This cohort has a vested interest in seeing the company succeed. And, if the culture is strong, this audience has a passion to share their love for the company where they work. Even if the culture leaves a little bit to be desired, a savvy brand marketer or corporate communications professional will engage this group.

When done right, investing in this audience delivers dividends over time. Employees become part of a strategy to disseminate content and share brand values — all without spending much money.

Think of this as internal influencer marketing!

Identify internal influencers

Every community has influencers. Companies are no different. There will be thought leaders in each department, and oftentimes they’re not the people that you would expect. Make a list of those that you consider internal influencers and then methodically test this initial list against your own bias.

Consider things like social media presence, participation in company initiatives, activity on the company intranet, and contributions to external professional and community organizations. As a rule of thumb, you want to look for someone who has an engaging presence that other people respond to. It’s those kinds of people that Internal communications initiatives hinge on.

Segment smartly

Now that you’ve verified your internal influencer list, it’s time to segment. This stuff is often overlooked — because there’s never enough time. It seems slightly unnecessary and is an easy one to ignore when the to-do list is long.

However, we don’t recommend skipping this step. Ignoring the fact that different segments have different needs is dangerous. Without proper segmentation, the initiative is likely to fail. This is because the content cannot be effectively targeted to the right segment.

Remember that the goal is to match brand messages with internal influencers that are most likely to share them. And then once was messages are shared, those who follow those influencers will ideally engage with them. So if the message is not targeted to the individual, then the person who follows that individual is also less likely to engage.

Each organization will have its own segmentation. You might want to segment by department, by function, or by geography. Or perhaps you want to do it by which channel the influencers are most engaged with. This creates interesting opportunities to bring together those internal influencers who are very popular on Twitter, for example. This fosters a new type of community and the company, which encourages others to be active on these types of social platforms. By giving influencers a voice in the process, you foster ownership and increase the chances of success.

Assign a channels strategy to each segment

What’s you have your segments, you’ll have a pretty clear idea about which digital channels work best for those segments. You also should have some insights into which you might want to experiment with, such as increasing employee use of mobile apps or using a chatbot to engage with employees. In the most recent Gatehouse study, the majority of respondents were aiming to increase usage of mobile tools by employees, for example.

Data from Gatehouse 2018’s report on internal comms.

The reason for this step is that you want representation of influencers across the different channels you’re looking to engage with. This helps disseminate the content across as many channels as possible, increasing the ROI on content already created. It’s important to recognize that not all digital channels are created equally, just like all influencers are not the same.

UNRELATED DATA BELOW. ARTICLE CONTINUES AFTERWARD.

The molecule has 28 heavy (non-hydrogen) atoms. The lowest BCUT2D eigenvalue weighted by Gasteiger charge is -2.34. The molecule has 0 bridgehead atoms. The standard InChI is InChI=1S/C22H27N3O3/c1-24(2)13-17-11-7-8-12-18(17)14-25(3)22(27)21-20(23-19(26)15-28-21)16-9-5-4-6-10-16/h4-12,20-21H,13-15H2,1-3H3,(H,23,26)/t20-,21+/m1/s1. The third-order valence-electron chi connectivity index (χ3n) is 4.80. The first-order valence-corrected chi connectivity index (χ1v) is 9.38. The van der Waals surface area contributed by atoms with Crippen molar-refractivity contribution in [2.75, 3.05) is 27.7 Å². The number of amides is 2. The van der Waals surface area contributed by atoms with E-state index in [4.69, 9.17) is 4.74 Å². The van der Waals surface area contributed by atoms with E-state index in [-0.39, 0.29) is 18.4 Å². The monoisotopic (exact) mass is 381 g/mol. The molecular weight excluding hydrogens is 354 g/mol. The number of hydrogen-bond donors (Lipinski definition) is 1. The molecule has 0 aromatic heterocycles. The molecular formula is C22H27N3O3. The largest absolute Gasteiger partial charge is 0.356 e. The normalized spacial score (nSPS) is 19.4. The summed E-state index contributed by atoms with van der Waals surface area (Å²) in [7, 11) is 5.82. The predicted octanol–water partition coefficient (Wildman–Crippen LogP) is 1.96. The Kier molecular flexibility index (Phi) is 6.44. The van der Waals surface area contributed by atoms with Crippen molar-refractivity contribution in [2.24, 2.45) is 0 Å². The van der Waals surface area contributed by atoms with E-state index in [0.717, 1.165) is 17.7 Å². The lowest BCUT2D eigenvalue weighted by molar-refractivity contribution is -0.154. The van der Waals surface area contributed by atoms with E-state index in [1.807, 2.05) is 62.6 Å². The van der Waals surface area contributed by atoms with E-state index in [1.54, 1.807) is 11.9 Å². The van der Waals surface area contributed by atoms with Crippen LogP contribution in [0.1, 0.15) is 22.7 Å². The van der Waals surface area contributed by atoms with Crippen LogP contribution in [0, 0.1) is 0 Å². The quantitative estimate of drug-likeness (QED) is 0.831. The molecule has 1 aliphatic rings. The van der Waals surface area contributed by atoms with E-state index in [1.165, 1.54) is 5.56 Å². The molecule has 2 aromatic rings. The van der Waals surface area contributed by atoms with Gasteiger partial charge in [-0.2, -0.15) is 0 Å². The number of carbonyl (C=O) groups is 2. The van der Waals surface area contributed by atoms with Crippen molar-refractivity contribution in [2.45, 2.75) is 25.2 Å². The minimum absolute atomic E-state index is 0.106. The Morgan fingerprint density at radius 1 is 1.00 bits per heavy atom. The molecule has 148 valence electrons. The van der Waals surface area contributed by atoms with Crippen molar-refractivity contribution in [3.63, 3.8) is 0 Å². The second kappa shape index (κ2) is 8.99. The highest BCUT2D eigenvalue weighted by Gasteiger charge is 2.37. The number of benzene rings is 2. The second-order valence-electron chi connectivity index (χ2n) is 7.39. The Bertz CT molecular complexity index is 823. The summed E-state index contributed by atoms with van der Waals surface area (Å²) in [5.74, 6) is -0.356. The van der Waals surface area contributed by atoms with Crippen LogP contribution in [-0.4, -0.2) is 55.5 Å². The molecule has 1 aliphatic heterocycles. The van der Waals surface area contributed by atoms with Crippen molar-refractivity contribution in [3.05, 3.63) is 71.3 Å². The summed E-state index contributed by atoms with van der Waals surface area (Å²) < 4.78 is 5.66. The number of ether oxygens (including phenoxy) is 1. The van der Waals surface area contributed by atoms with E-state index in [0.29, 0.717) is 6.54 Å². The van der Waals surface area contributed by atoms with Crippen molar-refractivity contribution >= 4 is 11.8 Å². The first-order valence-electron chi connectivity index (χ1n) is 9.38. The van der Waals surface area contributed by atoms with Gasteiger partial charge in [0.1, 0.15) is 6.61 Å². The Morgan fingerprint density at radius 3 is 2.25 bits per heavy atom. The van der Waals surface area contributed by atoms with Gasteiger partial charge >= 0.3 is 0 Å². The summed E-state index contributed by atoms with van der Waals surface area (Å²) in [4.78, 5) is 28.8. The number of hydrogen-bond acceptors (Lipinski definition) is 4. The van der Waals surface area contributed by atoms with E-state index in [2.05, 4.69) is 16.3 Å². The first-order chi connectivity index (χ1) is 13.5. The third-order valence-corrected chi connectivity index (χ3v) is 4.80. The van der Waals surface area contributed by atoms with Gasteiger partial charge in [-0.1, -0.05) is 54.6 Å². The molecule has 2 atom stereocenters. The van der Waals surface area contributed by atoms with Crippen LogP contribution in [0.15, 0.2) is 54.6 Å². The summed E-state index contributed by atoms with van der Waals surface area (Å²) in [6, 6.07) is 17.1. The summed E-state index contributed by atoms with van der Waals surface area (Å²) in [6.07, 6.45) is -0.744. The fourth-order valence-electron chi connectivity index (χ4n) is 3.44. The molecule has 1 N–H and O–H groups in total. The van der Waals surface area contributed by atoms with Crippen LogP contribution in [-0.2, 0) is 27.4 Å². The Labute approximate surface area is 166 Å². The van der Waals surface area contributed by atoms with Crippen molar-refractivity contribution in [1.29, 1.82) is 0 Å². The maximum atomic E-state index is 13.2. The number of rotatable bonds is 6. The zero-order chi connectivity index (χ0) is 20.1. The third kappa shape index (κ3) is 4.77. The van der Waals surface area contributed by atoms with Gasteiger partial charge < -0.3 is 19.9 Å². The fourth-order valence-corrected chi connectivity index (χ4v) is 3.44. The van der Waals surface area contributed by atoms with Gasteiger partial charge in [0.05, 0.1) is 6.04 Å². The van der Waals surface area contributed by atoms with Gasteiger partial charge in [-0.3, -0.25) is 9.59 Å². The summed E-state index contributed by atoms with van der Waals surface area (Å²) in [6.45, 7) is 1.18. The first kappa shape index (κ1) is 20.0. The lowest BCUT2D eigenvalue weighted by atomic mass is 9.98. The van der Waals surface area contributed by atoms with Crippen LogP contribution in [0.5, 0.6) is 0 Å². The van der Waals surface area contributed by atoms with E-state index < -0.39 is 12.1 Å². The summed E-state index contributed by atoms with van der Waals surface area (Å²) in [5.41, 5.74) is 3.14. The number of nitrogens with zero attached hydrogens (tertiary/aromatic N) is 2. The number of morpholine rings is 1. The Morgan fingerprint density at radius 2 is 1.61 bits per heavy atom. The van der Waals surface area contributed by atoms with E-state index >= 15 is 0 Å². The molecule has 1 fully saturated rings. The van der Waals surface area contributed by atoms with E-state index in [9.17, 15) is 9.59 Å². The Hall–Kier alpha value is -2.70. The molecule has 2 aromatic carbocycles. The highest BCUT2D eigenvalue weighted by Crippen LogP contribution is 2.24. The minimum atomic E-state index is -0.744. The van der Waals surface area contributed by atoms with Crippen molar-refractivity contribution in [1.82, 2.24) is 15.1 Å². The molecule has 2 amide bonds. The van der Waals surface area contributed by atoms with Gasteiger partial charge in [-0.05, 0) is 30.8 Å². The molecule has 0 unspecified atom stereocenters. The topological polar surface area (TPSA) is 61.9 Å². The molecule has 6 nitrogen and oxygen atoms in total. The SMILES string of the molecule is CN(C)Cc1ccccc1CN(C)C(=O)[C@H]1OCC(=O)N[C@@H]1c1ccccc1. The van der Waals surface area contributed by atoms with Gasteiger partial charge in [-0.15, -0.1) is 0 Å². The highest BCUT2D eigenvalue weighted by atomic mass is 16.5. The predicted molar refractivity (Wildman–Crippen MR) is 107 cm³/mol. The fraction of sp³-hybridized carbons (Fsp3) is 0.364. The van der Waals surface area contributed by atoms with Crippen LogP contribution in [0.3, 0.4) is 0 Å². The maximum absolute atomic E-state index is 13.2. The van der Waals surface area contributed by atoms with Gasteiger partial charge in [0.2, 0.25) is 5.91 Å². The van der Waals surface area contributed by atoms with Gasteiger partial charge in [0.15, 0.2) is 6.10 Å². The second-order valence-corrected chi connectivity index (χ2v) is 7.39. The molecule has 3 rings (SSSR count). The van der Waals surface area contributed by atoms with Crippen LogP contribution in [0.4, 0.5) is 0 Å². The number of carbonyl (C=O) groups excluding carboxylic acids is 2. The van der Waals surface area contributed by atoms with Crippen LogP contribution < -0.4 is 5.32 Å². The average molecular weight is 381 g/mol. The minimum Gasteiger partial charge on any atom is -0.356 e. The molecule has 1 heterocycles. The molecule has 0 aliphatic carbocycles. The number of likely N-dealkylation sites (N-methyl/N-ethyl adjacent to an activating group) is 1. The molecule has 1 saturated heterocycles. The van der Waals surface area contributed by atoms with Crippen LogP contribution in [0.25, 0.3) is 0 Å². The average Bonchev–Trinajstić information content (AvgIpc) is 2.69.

Offer perks

While gamification and leaderboards have dropped out of favor, there is still a place for healthy competition in the workplace. Consider deploying tools, such as EveryoneSocial, that automate much of this employee engagement. These tools can help you segment as well, saving time and making it easier for you to push out different types of content with the employees. These types of programs are solid extensions of an existing company Internet.

Remember that any perks you offer must be managed. So if you’re going to do a leaderboard, especially via vendor, you’ll need to allot resources to manage the project. You can offer other perks, just be sure that you deliver those perks accurately as promised and on time. Disillusionment is easy when promises are made and not kept. Take pictures of any perks earned by employees — and promote those as well!

Sometimes a perk is simply an acknowledgment. Whether via the company intranet or a companywide announcement, acknowledging those who are strong advocates for the brand sets an example for the rest.

Bonus points if you can convince your executives to lead by example and develop strong sharing sensibilities across the most important digital channels. Gallup found that only 13% of employees strongly agree that their leaders are effectively communicating with the organization — a cogent strategy that involves leaders could provide organizational benefits beyond free distribution for your brand marketing messages!

And…don’t forget your customers!

Sales enablement often gets all the attention when it comes to creating content that converts potential customers. But don’t forget your existing customers! They can be a fantastic resource for sharing content, and generally evangelizing your brand.

Whether it’s creating an official ambassador program, or simply emailing relevant articles for sharing, craft a strategy that works for your company. Clients are usually more than happy to share content from companies they love, especially if the company is responsive and relationship-oriented.

When it comes down to brand marketing, it’s about engaging those who care the most to disseminate the messages that matter the most. Take the time to invest in a program upfront, and the return on this minimal investment will only grow over time!